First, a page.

Hey family and friends!
Here is the next dispatch about our ride through Colombia. The path we took was pretty straightforward -- from Cartagena, just follow the Pan American Highway south, avoiding Cali (there's a shortcut) and leaving the country at Ipiales. Took us about a month. We entered Ecuador July 5 and are currently in Quito with missionary friends from our church. They've been cool enough to let us stay for a couple of weeks while we did maintenance and repairs and just lay around. We'll be leaving tomorrow for the Avenue of the Volcanoes -- riding on the Pan American but veering off to ride around Chimborazu, the highest mountain in Ecuador and taking other detours. Until Peru we will remain in the nice, cool, bug-free mountains! Yes!
Hope that you are all well and happy -- the hard part of this trip is being away for so long! So keep in touch!
Much love, Ann and Kent
Reports about kidnappings, guerillas, and cocaine money color our thoughts of Colombia and we had some trouble deciding if we actually wanted to ride through this beautiful yet enigmatic country. U.S. State Department reports strongly warn Americans to stay away, word from missionaries who were and are still suffering the kidnapping loss of friends said that under no circumstances should we even consider going, our parents were terrified, and we knew that the guerillas are still active in many regions of the country. On the other hand, as we gathered information from other bicycle tourists, we received unanimous glowing reports of safe passage, lovely hospitable people, incredible mountains and "You should not miss Colombia!" After prayer and thought we realized that we truly did not want to miss Colombia and that we would stick to the main Pan American Highway asking people along the way how things were ahead and avoiding "red zones," where guerillas were powerful. Middle ground...
Once we had made our decision, we had to get there. The Darién Gap between Panama and Colombia is a roadless jungle laced with rivers and criss-crossing paths and additionally is a dangerous area known for drug trafficking and guerilla activity. The idea of struggling to transport our oversized tandem on small canoes through a maze of waterways and pushing it up muddy steep root-infested tracks did not thrill us. Neither did the very real danger of violence. (A Russian cyclist and a Swiss cycling pair had disappeared within the last year.) This was a shame because the Darién is also a fascinating jungle peopled by remote indigenous tribes and we felt obliged to miss it. But other modes of travel are available and we decided to look into obtaining passage on a cargo ship from the port in Colón, Panama, to Cartagena on the Atlantic coast of Colombia.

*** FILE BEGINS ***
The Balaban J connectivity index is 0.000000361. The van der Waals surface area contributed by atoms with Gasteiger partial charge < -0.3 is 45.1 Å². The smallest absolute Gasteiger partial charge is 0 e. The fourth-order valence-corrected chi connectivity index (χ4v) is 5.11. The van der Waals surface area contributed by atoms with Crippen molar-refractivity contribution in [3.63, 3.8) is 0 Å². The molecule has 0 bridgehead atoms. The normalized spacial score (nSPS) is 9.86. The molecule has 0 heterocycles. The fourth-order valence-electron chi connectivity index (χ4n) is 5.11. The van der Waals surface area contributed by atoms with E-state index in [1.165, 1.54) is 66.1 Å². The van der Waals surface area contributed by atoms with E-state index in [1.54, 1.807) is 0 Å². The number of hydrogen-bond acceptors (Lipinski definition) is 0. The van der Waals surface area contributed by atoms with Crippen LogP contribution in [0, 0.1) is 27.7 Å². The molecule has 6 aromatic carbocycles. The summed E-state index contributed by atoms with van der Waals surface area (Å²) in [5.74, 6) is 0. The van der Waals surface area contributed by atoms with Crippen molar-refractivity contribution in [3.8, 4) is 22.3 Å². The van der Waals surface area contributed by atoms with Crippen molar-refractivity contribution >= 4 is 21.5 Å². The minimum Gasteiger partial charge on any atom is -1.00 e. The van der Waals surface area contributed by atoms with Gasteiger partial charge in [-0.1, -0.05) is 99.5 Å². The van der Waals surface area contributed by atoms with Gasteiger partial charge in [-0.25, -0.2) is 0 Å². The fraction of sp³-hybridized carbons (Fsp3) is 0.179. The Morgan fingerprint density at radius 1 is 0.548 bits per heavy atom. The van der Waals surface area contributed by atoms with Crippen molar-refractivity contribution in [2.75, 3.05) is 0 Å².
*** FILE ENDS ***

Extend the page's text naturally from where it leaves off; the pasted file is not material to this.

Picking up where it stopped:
We rode the bus from our friends' home outside of Panama City to Colón on the other side of the country in order to explore the possibilities. Friends and the guidebooks warned us to be careful selecting a boat because many carried contraband and the crews were made up of shady characters. The loading dock at the Coco Solo Wharf was crammed full of ships ranging from derelict wooden vessels to freighters being loaded by crews of sweaty men with, among other household things, Osterizer blenders and rice cookers. So much for the contraband! I guess it was hidden below decks or in secret compartments somewhere. (Later, as we looked in various shops in various cities we saw those same Osterizer blenders and rice cookers. As we walked from ship to ship under threatening skies asking for passage to Cartagena or anywhere nearby, everyone was encouraging, deck hands directing us to other ships (notice, not theirs) that were headed in the general direction. "Yeah, people do it all the time. In fact, there was an Argentine who left just a few days ago...." Well, no promises were made but neither were any blatant no's so we decided to return on the bike in a few days to pursue the option.
Should have taken a hint from that day's threatening sky! Because when we actually arrived on our bike, after a harrowing ride on the narrow truck-filled highway, we spent hours begging for passage. Not one ship was going anywhere near Cartagena and if they were going to any other port they would not take us -- the captains would not listen to offers of money or even pleas for mercy. So much for all of the optimism from the other day! Apparently everyone knows that captains sometimes take passengers but no captain will admit to ever doing it. Why? Their vessels are cargo ships, not passenger ships and Colombia frowns on any cargo ship taking on passengers. For us it meant that they would not accept us as passengers except for one captain piloting a small old creaky wooden tub who said that he would take us to the San Blas Islands from where we could arrange a boat to a port near the border from where we could catch a boat to (lawless) Turbo in Colombia from where we could.... Sigh. We ran out of ships to ask and it was starting to rain. And the security people were making it obvious that they did not really want us around anymore. This task would take more patience than we had.